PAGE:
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Mask-wearing, social distancing improve, but too slowly, survey shows

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(Photo by Noam Galai/Getty Images)
NEW YORK, NEW YORK - DECEMBER 21: People wear face mask at an outdoor dining table in Bryant Park on December 21, 2020 in New York City.

NPR, January 2021

Americans are being more careful to avoid catching and spreading the coronavirus but are still not being careful enough to slow the pandemic, especially with worrisome, apparently more contagious new variants looming.

That’s the conclusion of the latest findings, released Friday, from the largest national survey tracking behavior during the coronavirus pandemic. “It’s good news-bad news,” says David Lazer of Northeastern University, who is helping run the survey with colleagues at Harvard, Rutgers and Northwestern universities. “The good news is we’ve improved a lot in terms of mask-wearing and social distancing. The bad news is, to bend the curve they really need to be much better,” Lazer says.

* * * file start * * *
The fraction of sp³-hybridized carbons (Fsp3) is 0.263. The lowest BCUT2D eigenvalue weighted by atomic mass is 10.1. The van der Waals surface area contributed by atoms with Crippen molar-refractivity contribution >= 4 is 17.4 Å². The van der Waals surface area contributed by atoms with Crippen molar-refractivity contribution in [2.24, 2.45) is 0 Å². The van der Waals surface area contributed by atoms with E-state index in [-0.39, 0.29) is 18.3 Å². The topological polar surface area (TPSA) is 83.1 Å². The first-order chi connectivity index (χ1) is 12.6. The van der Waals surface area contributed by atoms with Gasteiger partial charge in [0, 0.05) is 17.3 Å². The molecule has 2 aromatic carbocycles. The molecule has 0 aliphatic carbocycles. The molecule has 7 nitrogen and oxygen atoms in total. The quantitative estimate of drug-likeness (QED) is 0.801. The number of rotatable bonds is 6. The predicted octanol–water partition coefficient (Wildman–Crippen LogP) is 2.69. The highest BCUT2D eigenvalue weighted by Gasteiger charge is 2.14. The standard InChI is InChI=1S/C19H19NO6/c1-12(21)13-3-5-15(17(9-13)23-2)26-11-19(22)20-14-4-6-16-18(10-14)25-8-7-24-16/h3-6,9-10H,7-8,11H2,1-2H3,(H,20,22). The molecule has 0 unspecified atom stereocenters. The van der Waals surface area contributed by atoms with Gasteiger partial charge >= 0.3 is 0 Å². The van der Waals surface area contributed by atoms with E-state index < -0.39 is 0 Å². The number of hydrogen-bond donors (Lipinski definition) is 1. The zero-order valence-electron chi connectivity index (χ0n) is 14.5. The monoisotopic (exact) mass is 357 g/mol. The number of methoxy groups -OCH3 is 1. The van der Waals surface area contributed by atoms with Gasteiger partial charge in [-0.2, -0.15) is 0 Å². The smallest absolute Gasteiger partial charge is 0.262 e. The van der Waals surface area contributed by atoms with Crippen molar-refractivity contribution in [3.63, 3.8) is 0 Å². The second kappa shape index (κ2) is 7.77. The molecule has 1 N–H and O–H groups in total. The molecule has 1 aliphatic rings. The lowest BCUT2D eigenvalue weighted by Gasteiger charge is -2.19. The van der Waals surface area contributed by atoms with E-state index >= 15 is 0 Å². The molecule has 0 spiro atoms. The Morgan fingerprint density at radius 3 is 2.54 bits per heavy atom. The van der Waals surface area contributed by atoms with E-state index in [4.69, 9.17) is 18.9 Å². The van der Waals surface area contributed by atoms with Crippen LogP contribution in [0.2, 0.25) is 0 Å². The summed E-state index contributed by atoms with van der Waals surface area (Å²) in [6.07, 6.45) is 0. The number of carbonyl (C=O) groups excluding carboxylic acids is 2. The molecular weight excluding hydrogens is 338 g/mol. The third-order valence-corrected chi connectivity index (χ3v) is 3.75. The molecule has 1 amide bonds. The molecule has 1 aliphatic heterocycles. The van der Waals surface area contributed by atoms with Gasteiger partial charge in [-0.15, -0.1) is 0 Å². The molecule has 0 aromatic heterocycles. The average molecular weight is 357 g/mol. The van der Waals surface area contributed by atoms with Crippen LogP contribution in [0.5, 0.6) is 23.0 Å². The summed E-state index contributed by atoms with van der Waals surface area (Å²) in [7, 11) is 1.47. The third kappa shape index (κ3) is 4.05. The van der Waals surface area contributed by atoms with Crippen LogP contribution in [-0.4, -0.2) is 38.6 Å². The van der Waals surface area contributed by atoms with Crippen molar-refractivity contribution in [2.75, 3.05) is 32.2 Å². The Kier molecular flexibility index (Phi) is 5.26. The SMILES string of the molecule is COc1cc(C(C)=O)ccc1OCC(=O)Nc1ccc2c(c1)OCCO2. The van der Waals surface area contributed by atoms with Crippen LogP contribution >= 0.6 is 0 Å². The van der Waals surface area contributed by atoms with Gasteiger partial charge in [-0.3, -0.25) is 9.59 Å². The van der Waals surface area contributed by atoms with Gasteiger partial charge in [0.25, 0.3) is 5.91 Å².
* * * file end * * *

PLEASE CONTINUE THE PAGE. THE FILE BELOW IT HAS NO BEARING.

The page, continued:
Lazer’s consortium has been surveying about 20,000 people in all 50 U.S. states plus the District of Columbia since last spring. The latest data come from 25,640 people who were surveyed Dec. 16 and Jan. 11.

Mask-wearing reached an all-time high of about 80%, the survey found. In addition, a wide range of other behaviors also improved. For example, there were declines in the percentages of people saying that in the past 24 hours they went to work, the gym or a restaurant or spent time in crowded places or a room with people outside their household.

Continue reading at NPR.

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